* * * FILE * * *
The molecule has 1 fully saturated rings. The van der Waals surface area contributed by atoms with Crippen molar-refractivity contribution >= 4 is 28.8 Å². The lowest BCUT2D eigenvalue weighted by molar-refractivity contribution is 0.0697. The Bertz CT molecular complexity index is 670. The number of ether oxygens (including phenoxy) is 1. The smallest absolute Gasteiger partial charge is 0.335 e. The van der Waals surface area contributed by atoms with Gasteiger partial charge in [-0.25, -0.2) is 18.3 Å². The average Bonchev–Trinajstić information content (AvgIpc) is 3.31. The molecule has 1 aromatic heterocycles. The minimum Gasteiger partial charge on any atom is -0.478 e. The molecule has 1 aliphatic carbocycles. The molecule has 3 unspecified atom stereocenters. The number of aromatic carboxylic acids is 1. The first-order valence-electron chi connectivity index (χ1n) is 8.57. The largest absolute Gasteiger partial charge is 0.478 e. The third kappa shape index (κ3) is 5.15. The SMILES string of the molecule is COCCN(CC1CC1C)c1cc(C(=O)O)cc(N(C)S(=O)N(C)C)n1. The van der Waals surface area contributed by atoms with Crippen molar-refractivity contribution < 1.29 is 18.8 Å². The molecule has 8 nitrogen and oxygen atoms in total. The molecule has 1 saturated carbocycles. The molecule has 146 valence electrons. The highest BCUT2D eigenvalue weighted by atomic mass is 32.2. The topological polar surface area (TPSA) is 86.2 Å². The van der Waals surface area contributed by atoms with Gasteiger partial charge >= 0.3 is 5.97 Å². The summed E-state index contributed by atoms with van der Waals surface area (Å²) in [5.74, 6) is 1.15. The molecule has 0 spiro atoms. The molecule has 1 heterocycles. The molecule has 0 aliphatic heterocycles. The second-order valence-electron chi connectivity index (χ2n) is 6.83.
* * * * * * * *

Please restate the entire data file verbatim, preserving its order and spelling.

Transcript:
The molecule has 1 fully saturated rings. The van der Waals surface area contributed by atoms with Crippen molar-refractivity contribution >= 4 is 28.8 Å². The lowest BCUT2D eigenvalue weighted by molar-refractivity contribution is 0.0697. The Bertz CT molecular complexity index is 670. The number of ether oxygens (including phenoxy) is 1. The smallest absolute Gasteiger partial charge is 0.335 e. The van der Waals surface area contributed by atoms with Gasteiger partial charge in [-0.25, -0.2) is 18.3 Å². The average Bonchev–Trinajstić information content (AvgIpc) is 3.31. The molecule has 1 aromatic heterocycles. The minimum Gasteiger partial charge on any atom is -0.478 e. The molecule has 1 aliphatic carbocycles. The molecule has 3 unspecified atom stereocenters. The number of aromatic carboxylic acids is 1. The first-order valence-electron chi connectivity index (χ1n) is 8.57. The largest absolute Gasteiger partial charge is 0.478 e. The third kappa shape index (κ3) is 5.15. The SMILES string of the molecule is COCCN(CC1CC1C)c1cc(C(=O)O)cc(N(C)S(=O)N(C)C)n1. The van der Waals surface area contributed by atoms with Crippen molar-refractivity contribution < 1.29 is 18.8 Å². The molecule has 8 nitrogen and oxygen atoms in total. The molecule has 1 saturated carbocycles. The molecule has 146 valence electrons. The highest BCUT2D eigenvalue weighted by atomic mass is 32.2. The topological polar surface area (TPSA) is 86.2 Å². The van der Waals surface area contributed by atoms with Gasteiger partial charge >= 0.3 is 5.97 Å². The summed E-state index contributed by atoms with van der Waals surface area (Å²) in [5.74, 6) is 1.15. The molecule has 0 spiro atoms. The molecule has 1 heterocycles. The molecule has 0 aliphatic heterocycles. The second-order valence-electron chi connectivity index (χ2n) is 6.83.